Thats right Volvojack it is recorded of 2 people being for sure hung in chains on beacon hill overlooking the town after execution which also as the name suggests has an old beacon that would be lit should there be threat of attack and was rumoured that it was to be used should the Spanish invade with the armada. I'm not sure if it was the last place in England to hold public executions tho but I do know that with the gibbet if you were to escape before the blade came down and get across the boundary you were a free man so long as you don't return, again 2 people managed to do this but one returned around 7 years later and this time didn't escape, the other I'm not sure what happened I cant remember but there is a pub just up the road from where the gibbet replica is which is called the running man , so called due to the man running from the gibbet.

However the term gibbet I refer to is the act of hanging a corpse in a cage until the body rots and the bones fall the floor of an executed criminal, known as being hung in chains or gibbetting.

Taken from Wikipedia:

A gibbet is any instrument of public execution (including guillotine, executioner's block, impalement stake, hanging gallows, or related scaffold), but gibbeting refers to the use of a gallows-type structure from which the dead or dying bodies of executed criminals were hanged on public display to deter other existing or potential criminals. In earlier times up to the late 18th century, live gibbeting also took place in which the condemned was placed alive in a metal cage and left to die of thirst. The term gibbet may also be used to refer to the practice of placing a criminal on display within a gibbet. This practice is also called "hanging in chains".

I'm trying to find out if there has been someone hung on display in this way in Leeds, I have come across accounts of people from Leeds being punished like this but its usually done at the site of the murder itself and so those from Leeds who have being gibbetted have been gibbetted elsewhere and not in or around the city.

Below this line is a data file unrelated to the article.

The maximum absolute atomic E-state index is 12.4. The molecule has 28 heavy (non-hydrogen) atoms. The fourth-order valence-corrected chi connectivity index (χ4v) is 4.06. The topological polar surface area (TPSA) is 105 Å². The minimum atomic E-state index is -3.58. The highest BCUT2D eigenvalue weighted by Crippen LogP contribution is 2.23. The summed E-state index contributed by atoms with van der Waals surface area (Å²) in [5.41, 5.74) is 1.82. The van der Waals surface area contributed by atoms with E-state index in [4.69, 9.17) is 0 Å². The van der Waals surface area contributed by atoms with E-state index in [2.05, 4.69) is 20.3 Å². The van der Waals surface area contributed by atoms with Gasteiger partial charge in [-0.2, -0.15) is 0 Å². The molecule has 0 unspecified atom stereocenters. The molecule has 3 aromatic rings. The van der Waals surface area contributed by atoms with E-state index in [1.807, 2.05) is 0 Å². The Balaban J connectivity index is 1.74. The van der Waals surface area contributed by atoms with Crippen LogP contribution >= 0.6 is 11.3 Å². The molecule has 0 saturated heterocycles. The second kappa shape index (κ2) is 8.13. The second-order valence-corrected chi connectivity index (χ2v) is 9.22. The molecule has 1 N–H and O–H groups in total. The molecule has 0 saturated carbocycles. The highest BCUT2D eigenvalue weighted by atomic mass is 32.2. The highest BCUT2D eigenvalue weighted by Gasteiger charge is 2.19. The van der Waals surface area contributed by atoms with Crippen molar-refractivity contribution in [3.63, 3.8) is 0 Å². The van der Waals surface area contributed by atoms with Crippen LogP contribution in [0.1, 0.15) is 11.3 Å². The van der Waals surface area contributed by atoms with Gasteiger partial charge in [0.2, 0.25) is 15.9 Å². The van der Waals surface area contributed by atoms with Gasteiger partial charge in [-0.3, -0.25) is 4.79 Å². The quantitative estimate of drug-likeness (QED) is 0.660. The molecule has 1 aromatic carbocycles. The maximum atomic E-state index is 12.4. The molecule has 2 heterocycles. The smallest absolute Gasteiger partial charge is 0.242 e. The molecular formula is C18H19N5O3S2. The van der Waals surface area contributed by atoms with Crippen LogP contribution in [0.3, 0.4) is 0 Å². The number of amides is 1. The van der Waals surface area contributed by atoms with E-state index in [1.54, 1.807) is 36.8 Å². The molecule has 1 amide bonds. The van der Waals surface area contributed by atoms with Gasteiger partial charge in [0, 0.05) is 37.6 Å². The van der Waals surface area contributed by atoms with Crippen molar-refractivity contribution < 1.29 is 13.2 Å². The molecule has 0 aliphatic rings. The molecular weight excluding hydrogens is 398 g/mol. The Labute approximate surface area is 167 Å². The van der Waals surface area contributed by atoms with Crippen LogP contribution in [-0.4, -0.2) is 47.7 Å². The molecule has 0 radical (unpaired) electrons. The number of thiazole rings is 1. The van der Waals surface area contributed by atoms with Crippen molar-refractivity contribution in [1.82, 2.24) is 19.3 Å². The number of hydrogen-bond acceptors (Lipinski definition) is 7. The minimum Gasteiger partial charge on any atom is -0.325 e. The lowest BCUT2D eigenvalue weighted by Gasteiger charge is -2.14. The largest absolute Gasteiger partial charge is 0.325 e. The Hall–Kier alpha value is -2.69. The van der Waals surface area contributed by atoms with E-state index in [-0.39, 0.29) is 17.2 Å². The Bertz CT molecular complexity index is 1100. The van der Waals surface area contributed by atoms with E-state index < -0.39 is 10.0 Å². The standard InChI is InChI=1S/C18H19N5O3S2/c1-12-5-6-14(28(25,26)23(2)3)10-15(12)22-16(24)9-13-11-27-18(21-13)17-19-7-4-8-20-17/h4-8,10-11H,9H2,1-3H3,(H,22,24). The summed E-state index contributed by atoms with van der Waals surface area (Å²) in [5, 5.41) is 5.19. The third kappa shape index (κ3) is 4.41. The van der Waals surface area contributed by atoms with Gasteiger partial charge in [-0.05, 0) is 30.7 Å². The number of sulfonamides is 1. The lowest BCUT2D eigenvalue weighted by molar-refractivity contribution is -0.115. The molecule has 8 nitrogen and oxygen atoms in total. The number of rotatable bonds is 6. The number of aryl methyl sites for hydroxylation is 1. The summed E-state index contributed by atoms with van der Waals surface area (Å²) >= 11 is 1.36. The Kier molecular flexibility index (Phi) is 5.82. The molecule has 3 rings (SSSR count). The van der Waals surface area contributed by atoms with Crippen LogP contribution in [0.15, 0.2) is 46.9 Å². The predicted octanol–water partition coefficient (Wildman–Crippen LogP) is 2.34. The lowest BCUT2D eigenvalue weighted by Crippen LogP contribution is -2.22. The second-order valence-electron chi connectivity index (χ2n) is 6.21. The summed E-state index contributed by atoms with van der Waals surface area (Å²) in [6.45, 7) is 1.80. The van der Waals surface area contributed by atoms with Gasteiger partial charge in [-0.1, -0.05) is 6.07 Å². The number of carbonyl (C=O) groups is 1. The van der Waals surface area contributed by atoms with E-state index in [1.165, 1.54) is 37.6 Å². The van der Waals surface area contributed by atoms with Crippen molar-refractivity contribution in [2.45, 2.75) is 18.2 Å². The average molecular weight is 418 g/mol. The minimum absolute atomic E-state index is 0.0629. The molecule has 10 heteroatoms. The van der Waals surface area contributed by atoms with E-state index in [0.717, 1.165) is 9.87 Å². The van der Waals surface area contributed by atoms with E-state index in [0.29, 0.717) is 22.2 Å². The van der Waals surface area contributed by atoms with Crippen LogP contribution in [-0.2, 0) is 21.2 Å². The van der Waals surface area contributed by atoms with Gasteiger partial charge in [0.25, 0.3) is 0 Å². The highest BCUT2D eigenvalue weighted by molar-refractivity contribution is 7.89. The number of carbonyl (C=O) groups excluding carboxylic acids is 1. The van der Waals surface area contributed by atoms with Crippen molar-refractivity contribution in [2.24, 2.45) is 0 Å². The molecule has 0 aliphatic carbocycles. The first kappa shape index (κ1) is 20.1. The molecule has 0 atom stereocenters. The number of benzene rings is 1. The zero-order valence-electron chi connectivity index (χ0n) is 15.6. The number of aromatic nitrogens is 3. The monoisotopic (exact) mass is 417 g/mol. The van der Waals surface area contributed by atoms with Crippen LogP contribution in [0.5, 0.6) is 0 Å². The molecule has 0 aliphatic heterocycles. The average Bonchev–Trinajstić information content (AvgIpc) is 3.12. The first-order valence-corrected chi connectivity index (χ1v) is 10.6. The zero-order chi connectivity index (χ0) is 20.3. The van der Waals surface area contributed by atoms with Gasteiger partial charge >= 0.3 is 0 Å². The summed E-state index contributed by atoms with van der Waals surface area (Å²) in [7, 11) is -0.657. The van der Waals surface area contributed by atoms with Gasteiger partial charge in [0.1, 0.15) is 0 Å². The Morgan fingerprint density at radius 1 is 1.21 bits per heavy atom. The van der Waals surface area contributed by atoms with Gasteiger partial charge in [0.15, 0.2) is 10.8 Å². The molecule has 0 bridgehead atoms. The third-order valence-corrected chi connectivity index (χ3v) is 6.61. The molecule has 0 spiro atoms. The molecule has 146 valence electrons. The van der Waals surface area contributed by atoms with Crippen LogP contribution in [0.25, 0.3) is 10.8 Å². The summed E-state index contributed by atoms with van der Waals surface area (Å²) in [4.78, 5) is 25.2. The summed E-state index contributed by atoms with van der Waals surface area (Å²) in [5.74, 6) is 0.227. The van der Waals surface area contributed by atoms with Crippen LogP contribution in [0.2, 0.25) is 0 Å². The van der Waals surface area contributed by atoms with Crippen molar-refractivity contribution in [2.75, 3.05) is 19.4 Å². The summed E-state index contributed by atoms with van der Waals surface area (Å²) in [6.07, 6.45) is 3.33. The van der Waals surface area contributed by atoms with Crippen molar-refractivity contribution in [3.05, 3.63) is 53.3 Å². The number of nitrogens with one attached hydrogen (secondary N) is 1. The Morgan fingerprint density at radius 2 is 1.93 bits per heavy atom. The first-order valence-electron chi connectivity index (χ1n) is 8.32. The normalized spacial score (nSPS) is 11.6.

jma
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Re: Gibbet or Hanging in Chains

Postby jma » Wed 12 Oct, 2016 9:37 pm

The last public execution in England was in London in 1868

https://en.wikipedia.org/wiki/Michael_Barrett_(Fenian)

There's this on Leodis about the only public execution at Armley Gaol (of two men.)

http://www.leodis.net/display.aspx?reso ... SPLAY=FULL

For anybody interested in that type of thing, I see the Leodis User comments include one from a former prison officer who has published a book about the prison. I suppose the fact that only one public execution took place at Armley doesn't mean there were not others elsewhere in Leeds in an earlier period but before the Industrial Revolution it was not such an important place. You might think that if there had been a site of public executions in Leeds it would be recorded somewhere, if only in the form of a street name, as seems to be the case elsewhere. The whole idea of displaying the bodies was to act as a deterrent, so it's hardly something that would pass unnoticed.

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buffaloskinner
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Re: Gibbet or Hanging in Chains

Postby buffaloskinner » Sun 16 Oct, 2016 10:09 am

In September 1864, the first, and final, public execution took place at Armley Gaol.

The two convicts, James Sargisson and Joseph Myers, had both been found guilty of murder. Joseph Myers had tried to commit suicide by slitting his throat, but "surgical skill" was used to save him for his "just" end.
The reporters of the Leeds Mercury newspaper were at the tragic scene and described the events in vivid detail.

"The preparations at the prison for the execution were completed on Saturday morning and ample provision was made for the preservation of order among the crowd which, even on the previous night, began to occupy the field in front of the gaol and the road which leads up to it's gate. The scaffold had been erected during the day, but it was not until morning that its limbs were screened by the black cloth, which to some extent was also to hide the wretched men when they stood upon the drop, from the crowd beneath. The barricades on either side served in some measure to avert the gaze of the spectators, and were a safeguard against any eruption within the boundary wall which they might make".

"As the hour of the execution approached, the spectators continued to pour in, in large numbers until the wide open space in front of the gaol and every available spot around were occupied. The roof of every house and mill, walls and even the lamp-posts were thronged with those anxious to witness the execution and there could not have been less than 80,000 to 100,000 people present".